I am interested in the following areas:
      _______, _______ and ______
    If anyone knows any issues that I could take a look at I would be very much appreciated

Once you have registered your class assignments are basically to find JIRA issues that you want to fix. The issues can be in any part of Maven, but it is best to start with the areas you have the most interest in. Once you have found a JIRA issue that you are interested in fixing, the process will work a little something like this:

  1. Make sure that nobody else is working on the issue and that the issue is one that should be fixed by sending an email to the list with a Subject line something like: [Committer School] Should I fix MNG-4612? The Message body should be something like:
    I have had a look at MNG-4612 and I think this is a real issue because...
    I think I can fix it like so....
    Is that the correct way to go about fixing it and is it a real issue at all
  2. Wait a couple of days. Arnaud, Barrie and I will do our best to respond quickly to all such emails, but please keep in mind that we are doing this in our spare time.
  3. If you get the all clear, develop your patch and upload it to the JIRA, after it is uploaded, send an email to the list with a subject line something like: [Committer School] Patch for review: MNG-4612 The Message body should be something like:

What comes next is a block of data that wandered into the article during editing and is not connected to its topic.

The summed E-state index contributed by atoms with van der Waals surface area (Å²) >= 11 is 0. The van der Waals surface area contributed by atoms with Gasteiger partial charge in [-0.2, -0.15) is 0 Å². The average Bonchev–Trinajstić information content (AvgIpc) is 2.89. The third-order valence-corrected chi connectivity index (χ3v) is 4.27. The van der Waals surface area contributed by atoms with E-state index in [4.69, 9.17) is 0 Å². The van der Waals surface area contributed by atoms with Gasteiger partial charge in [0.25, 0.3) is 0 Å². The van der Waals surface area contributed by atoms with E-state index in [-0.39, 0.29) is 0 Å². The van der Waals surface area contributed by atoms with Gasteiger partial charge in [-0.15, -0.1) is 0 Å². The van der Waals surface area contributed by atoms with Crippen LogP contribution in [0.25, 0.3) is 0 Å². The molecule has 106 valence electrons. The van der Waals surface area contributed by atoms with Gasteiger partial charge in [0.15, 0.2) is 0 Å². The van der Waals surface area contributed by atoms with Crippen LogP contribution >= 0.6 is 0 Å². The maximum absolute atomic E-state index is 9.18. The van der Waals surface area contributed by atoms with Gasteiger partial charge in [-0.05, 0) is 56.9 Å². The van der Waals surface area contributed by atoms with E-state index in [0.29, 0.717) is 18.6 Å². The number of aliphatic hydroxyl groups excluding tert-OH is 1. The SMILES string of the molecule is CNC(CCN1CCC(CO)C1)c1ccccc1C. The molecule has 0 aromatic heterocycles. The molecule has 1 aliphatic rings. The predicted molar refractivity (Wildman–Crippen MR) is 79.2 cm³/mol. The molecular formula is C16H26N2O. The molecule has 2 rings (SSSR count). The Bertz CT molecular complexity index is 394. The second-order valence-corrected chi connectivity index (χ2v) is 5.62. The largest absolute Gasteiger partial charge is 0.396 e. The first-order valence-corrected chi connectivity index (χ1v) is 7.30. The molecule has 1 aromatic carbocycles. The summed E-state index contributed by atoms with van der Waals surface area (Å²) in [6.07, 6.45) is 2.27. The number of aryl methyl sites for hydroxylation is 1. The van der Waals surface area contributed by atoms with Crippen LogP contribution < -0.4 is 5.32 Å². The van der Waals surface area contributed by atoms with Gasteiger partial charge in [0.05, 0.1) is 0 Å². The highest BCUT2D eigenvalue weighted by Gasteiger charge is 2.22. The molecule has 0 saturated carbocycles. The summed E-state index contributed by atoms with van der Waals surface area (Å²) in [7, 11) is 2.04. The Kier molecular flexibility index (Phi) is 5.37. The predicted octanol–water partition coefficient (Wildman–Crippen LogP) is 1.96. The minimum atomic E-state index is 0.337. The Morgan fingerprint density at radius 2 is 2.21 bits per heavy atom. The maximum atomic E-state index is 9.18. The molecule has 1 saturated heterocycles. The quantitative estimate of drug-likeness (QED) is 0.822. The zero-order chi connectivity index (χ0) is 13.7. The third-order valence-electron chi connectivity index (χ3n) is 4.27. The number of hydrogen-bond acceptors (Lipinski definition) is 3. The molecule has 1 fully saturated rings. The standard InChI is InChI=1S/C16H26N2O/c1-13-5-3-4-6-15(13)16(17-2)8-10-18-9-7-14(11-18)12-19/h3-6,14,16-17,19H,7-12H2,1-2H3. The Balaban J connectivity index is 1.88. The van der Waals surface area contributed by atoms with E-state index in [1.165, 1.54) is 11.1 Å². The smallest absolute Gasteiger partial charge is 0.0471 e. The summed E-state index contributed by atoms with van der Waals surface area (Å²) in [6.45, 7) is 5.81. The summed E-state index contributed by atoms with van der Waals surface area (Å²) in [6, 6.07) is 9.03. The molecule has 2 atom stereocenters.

I have tested that this is a good patch and I would appreciate if a committer could review and apply

Keep in mind that the Committer School is just a way for us to identify people who are committed to developing patches with a view to eventually becoming committers.

When we have enough evidence that we think we can get you accepted as a committer we will nominate you and hopefully your nomination will be accepted.

Personally, if I see somebody averaging a good patch a week for 2-3 months and being active helping out on the and mailing lists then I think I could make a strong case for such a person being given commit access.

So if you think you have the right stuff and want to become a Maven committer... class enrollment is open!